Sunday, May 19, 2013

SOCIAL MEDIA MARKETING IN HIGHER ED: NO ONE SAID IT WAS GONNA BE EASY



Part four of five in my Social Media Marketing Series

It's pretty safe to say that if your brand isn't involved somehow within the atmosphere of Social Media, you're missing out on a competitive advantage. Not to say that every single brand and every single industry is right for Social Media branding--but pretty close

I'm no expert (yet!), but I don't think I've seen a more actively involved school in Social Media Branding than Southern New Hampshire University. Be that as it may, it's not an easy job. There are certain inherent risks and challenges that go alone with Social Media use by any organization. [Though I've always felt like companies selling tangible goods (or, "widgets" if you're in an economic kinda mood) had a bit more straight forward time when developing/implementing Social Media strategies.]

Courtesy: http://www.esocialmedia.co.uk


And so in my ever peaked interest in the world of Higher Education, I've asked SNHU's Social Media Strategist, Director of Creative Services, Jason Mayeu to answer a few questions for us all to examine pertaining to Social Media Marketing and Higher Education.


Me: Jason, what is the biggest challenge in attempting to brand with social media?Jason: In a word, balance. Balance of number of accounts, number of platforms, types of posts. If you stretch yourself (the office) too thin, it's tough to keep up a unified voice. If you find yourself with too many accounts you end up diluting the voice because you can't ask the public to follow multiple accounts for the same entity with similar posts.

Me: What is the biggest risk a college takes when turning to social media when marketing? Jason: Getting too thin. If you don't have the resources to keep up with it, it can look like you stopped caring. Social Media in colleges are like a three legged stool; marketing, recruiting, and customer service. They all kind of work in tandem and yet also separately.Marketing is general postings about campus, events, interesting facts about the university and its constituents.Recruitment is reaching out to students who post about SNHU when they discuss how excited they are about attending an event, visiting campus or just in the decision making process (i.e. a students posts a picture of acceptance letters to SNHU, Fitchburg State and UNH and inquires, "What to do, where should I do?" - we'd typically respond with, "we'd pick SNHU, but we're probably a bit biased")Customer Service ranges from answering questions from prospective and current students ("What time is open house in the morning? Who do I talk to about a heating issue I'm having?) to answering questions from parents, alumni and other community members.Customer service is a large part of what we do on a daily basis, especially on Twitter. Marketing and Recruiting are bigger with the Facebook and IG groups. Although we do Customer Service with both of those platforms as well.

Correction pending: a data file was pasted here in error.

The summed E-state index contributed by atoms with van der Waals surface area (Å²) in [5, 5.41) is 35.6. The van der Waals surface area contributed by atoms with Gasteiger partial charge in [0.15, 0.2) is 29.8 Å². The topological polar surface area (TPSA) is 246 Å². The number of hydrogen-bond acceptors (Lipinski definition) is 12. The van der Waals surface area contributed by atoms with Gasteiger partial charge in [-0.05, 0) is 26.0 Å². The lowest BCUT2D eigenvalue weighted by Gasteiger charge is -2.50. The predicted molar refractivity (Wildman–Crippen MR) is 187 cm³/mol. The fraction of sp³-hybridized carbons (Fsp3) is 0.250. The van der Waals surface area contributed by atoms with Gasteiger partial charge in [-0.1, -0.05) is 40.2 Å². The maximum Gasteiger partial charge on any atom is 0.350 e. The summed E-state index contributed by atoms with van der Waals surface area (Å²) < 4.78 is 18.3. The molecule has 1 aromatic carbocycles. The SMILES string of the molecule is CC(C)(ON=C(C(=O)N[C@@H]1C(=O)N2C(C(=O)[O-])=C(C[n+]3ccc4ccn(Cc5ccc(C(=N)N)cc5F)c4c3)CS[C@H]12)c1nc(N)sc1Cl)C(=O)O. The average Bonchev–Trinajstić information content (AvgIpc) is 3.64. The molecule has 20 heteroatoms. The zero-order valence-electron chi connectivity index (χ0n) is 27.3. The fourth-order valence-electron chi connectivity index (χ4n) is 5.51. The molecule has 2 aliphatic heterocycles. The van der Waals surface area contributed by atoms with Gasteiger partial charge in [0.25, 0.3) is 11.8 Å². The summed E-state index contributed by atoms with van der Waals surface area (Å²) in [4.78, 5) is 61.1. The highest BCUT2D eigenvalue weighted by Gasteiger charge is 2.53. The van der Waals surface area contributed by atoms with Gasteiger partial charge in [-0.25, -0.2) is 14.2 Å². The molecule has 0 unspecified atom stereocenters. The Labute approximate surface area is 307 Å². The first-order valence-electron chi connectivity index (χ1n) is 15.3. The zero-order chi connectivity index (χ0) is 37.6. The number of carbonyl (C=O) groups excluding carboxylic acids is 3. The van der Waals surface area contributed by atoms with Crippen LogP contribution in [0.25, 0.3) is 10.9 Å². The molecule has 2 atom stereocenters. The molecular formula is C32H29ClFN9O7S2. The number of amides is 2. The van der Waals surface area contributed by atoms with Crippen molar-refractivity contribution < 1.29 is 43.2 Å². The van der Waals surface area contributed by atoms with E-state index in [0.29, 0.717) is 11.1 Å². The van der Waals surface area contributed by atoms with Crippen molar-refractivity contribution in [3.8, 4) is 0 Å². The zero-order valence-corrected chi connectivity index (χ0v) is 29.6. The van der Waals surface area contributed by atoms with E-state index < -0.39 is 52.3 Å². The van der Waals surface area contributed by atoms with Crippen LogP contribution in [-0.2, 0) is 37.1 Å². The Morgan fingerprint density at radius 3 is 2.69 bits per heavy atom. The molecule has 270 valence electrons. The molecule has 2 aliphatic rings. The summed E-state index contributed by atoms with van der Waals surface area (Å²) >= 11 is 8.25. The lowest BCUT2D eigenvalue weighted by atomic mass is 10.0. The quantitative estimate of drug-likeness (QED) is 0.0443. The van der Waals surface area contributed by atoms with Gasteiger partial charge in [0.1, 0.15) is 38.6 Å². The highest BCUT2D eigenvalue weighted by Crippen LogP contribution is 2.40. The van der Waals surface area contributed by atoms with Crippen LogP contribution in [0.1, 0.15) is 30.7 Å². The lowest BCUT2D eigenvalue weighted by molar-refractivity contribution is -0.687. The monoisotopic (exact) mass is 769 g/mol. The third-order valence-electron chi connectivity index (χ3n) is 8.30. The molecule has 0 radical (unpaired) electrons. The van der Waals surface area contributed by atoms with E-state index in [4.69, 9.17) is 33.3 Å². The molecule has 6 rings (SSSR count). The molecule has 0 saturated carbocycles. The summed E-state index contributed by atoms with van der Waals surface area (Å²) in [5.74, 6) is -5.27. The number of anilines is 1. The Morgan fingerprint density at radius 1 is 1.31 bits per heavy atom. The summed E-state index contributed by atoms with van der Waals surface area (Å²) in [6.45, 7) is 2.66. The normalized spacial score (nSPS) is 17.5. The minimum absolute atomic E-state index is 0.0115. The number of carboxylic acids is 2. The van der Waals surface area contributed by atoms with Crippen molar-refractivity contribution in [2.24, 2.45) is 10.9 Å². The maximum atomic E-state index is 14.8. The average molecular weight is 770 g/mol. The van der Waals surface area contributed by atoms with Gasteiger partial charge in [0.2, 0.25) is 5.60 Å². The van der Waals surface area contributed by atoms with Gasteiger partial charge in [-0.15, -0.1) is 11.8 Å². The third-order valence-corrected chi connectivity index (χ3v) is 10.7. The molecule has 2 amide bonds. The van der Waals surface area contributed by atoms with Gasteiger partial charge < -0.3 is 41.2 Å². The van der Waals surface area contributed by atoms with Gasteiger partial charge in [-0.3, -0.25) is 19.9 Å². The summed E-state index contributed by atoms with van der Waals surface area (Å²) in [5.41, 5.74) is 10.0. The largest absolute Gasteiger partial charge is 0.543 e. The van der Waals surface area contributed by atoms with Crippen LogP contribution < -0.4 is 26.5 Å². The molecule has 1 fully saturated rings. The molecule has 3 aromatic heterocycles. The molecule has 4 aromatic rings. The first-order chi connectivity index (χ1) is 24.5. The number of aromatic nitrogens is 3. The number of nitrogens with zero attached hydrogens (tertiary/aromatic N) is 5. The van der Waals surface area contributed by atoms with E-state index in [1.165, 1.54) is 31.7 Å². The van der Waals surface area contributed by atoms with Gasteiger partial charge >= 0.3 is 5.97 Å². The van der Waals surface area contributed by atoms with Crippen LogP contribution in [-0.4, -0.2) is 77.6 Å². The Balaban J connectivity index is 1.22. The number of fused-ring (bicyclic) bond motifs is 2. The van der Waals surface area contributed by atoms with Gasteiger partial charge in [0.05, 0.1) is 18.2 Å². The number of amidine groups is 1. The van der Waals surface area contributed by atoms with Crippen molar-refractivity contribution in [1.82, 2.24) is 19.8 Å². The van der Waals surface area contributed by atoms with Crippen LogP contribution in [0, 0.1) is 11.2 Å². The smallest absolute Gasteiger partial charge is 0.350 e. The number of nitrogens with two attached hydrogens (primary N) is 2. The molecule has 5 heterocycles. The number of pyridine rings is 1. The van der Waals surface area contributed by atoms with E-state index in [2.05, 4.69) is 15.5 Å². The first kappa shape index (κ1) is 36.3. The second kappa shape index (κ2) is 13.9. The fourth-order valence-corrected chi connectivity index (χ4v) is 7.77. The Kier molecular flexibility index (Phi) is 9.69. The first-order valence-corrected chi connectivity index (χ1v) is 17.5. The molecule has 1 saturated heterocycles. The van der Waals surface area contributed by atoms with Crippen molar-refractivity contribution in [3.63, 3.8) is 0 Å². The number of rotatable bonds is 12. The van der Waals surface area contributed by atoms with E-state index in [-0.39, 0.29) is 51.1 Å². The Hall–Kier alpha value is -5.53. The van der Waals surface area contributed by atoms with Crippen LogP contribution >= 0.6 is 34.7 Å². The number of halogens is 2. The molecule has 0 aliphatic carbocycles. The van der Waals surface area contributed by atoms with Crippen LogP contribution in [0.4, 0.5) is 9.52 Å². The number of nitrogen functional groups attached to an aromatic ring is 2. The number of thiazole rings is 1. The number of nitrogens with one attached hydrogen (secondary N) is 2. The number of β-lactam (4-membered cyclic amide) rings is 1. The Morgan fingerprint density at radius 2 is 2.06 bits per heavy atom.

Me: What's the biggest risk in not jumping into social media?Jason: Institutions not in social media risk missing out on what people are saying about the institution; good, bad or ugly. If you're not listening and answering, someone else might be in your stead, potentially in a manner you'd prefer them not to.


Obviously, Jason speaks (er, types) with more authority, and well, accuracy on the matter than I do (thanks, Jason!). My next post will cover tweeting best practices and the Tao of Twitter! Stay tuned.

9 comments:

  1. Thanks for including me Jordan. It was great to give feedback to your questions. I of course am but one instance in the sea that is social media. Others may have differing opinions. Steve Boucher, Director of Marketing and Communications, and I handle the posting, engagement, marketing, recruitment and customer service for the top level SNHU accounts representing our Manchester campus (www.facebook.com/SNHUOnCampus, www.twitter.com/SNHUOnCampus and www.instagram.com/snhu.

    In addition we help with strategy implementation, education of platform, post appropriateness and customer service questions for a multitude of other on campus entities and groups in the Facebook, Twitter, Instagram, LinkedIn and Pinterest platforms.

    We like to think we are just getting started with just over a year's worth of social media account building for the campus side of SNHU, but we've both come to the positions were in with many years of experience in the social sphere.

    We're having fun and enjoying the ride.

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  2. I absolutely loved Jason's response to your last question: "Institutions not in social media risk missing out on what people are saying about the institution; good, bad or ugly. If you're not listening and answering, someone else might be in your stead, potentially in a manner you'd prefer them not to." This holds true for all brands; if you're not at the very minimum monitoring social conversations around your brand keywords, you could be missing out on a lot of great insight into your customers thoughts/wants/needs. There is a lot of information to be mined from social media in regard to a brand and its products!

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